Few names invoke as much majesty in the world of melodic death metal than Swedish …
Crystal Lake apparently have no idea what kind of band they are, and that totally works for them in the volatile fifth studio album, Helix. Guttural, electrifying, furious and rabid, the Japanese metalcore outfit aren’t afraid of throwing out their entire arsenal of ideas and experience and hoping for the best–it’s insanity and it’s awesome.
Aeon is a cracker of a track–literally. It breaks and bends and blows up all over you with futuristic stylings twisting through volatile, evil-sounding drums, guitars, and gods knows what else. Pure fury. Agony packs a beast of a bop with some oddly beautiful melodies in the vocals in the chorus. Crystal Lake manage to surprise despite a pretty solid continuity of sometimes predictable directions in sound.
The recalcitrant nature and the simply executed riffs and rhythms are the epitome of metalcore, and it’s going to be really interesting to see how Crystal Lake take over the Western scene.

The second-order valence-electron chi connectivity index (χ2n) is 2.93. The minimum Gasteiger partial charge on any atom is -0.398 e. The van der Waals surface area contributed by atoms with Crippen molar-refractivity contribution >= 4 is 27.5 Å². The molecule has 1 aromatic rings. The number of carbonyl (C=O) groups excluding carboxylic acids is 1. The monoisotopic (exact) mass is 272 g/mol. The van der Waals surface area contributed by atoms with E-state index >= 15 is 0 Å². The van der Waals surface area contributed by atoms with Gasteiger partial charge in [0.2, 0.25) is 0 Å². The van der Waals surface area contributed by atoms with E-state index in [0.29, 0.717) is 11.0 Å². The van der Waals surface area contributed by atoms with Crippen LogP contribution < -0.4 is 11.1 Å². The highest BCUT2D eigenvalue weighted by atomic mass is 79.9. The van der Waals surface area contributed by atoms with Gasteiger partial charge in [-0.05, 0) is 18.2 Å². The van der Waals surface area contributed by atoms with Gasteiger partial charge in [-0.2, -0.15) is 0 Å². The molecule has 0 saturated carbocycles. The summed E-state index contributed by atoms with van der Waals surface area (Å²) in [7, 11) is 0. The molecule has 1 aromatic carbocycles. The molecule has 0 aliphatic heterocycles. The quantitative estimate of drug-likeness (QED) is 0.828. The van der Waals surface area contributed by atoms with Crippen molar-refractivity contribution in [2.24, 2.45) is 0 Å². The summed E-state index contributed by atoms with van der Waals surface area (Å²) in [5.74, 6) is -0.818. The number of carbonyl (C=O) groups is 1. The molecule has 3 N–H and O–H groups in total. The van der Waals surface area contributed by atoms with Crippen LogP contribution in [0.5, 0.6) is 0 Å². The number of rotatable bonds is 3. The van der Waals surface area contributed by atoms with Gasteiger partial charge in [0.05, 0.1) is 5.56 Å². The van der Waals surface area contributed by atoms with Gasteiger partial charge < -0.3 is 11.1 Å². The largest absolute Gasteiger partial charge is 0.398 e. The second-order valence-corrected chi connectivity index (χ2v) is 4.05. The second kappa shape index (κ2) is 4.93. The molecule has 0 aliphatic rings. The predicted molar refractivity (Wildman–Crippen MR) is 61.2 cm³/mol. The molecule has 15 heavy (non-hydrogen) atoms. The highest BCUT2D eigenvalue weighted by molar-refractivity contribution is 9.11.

There are times where Crystal Lake do fall down under the weight of their own indiscernible ambition, Hail To The Fire one such track. Were it not for the interesting vocalisations forcibly packed into this track, it would be one to miss. Vocalist Ryo Kinoshita is the glue that binds this album together, pushing himself creatively, harmonically, lyrically, the unexpected subdued beauty in an otherwise gregarious release.
Since 2002 Crystal Lake have been heavily under the radar in certain circles, and listening to this album you have to wonder how a cap was kept so tightly on such a wonderfully futile metalcore offering. The recalcitrant nature and the simply executed riffs and rhythms are the epitome of metalcore, and it’s going to be really interesting to see how Crystal Lake take over the Western scene.
STANDOUT TRACKS: Aeon, Lost In Forever, Ritual
STICK THIS NEXT TO: Crossfaith, Bury Tomorrow, Parkway Drive